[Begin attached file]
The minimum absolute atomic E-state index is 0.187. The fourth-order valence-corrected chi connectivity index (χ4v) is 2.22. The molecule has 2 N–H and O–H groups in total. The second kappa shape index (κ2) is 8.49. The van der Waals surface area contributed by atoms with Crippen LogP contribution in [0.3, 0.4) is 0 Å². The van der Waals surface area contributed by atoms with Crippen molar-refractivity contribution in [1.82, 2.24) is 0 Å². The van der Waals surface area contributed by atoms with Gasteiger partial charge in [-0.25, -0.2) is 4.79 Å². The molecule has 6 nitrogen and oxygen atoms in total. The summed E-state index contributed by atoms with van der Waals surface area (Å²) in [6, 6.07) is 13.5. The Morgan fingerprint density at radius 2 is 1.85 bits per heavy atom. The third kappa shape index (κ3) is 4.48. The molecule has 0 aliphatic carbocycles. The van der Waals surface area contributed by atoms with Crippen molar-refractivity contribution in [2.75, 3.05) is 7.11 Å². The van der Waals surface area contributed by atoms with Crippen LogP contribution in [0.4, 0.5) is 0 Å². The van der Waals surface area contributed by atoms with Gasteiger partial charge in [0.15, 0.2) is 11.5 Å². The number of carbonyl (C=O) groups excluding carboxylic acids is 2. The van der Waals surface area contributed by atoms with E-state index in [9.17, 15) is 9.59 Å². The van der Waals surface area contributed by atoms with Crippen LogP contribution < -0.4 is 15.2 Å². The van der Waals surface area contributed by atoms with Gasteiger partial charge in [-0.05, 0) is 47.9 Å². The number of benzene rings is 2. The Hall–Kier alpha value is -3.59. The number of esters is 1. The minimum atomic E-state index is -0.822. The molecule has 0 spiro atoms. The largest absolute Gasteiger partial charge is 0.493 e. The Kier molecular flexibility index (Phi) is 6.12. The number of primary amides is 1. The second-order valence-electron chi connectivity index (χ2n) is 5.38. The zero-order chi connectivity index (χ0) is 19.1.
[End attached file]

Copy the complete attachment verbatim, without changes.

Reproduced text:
The minimum absolute atomic E-state index is 0.187. The fourth-order valence-corrected chi connectivity index (χ4v) is 2.22. The molecule has 2 N–H and O–H groups in total. The second kappa shape index (κ2) is 8.49. The van der Waals surface area contributed by atoms with Crippen LogP contribution in [0.3, 0.4) is 0 Å². The van der Waals surface area contributed by atoms with Crippen molar-refractivity contribution in [1.82, 2.24) is 0 Å². The van der Waals surface area contributed by atoms with Gasteiger partial charge in [-0.25, -0.2) is 4.79 Å². The molecule has 6 nitrogen and oxygen atoms in total. The summed E-state index contributed by atoms with van der Waals surface area (Å²) in [6, 6.07) is 13.5. The Morgan fingerprint density at radius 2 is 1.85 bits per heavy atom. The third kappa shape index (κ3) is 4.48. The molecule has 0 aliphatic carbocycles. The van der Waals surface area contributed by atoms with Crippen molar-refractivity contribution in [2.75, 3.05) is 7.11 Å². The van der Waals surface area contributed by atoms with Crippen LogP contribution in [0.4, 0.5) is 0 Å². The van der Waals surface area contributed by atoms with Gasteiger partial charge in [0.15, 0.2) is 11.5 Å². The number of carbonyl (C=O) groups excluding carboxylic acids is 2. The van der Waals surface area contributed by atoms with E-state index in [9.17, 15) is 9.59 Å². The van der Waals surface area contributed by atoms with Crippen LogP contribution < -0.4 is 15.2 Å². The van der Waals surface area contributed by atoms with Gasteiger partial charge in [-0.05, 0) is 47.9 Å². The number of benzene rings is 2. The Hall–Kier alpha value is -3.59. The number of esters is 1. The minimum atomic E-state index is -0.822. The molecule has 0 spiro atoms. The largest absolute Gasteiger partial charge is 0.493 e. The Kier molecular flexibility index (Phi) is 6.12. The number of primary amides is 1. The second-order valence-electron chi connectivity index (χ2n) is 5.38. The zero-order chi connectivity index (χ0) is 19.1.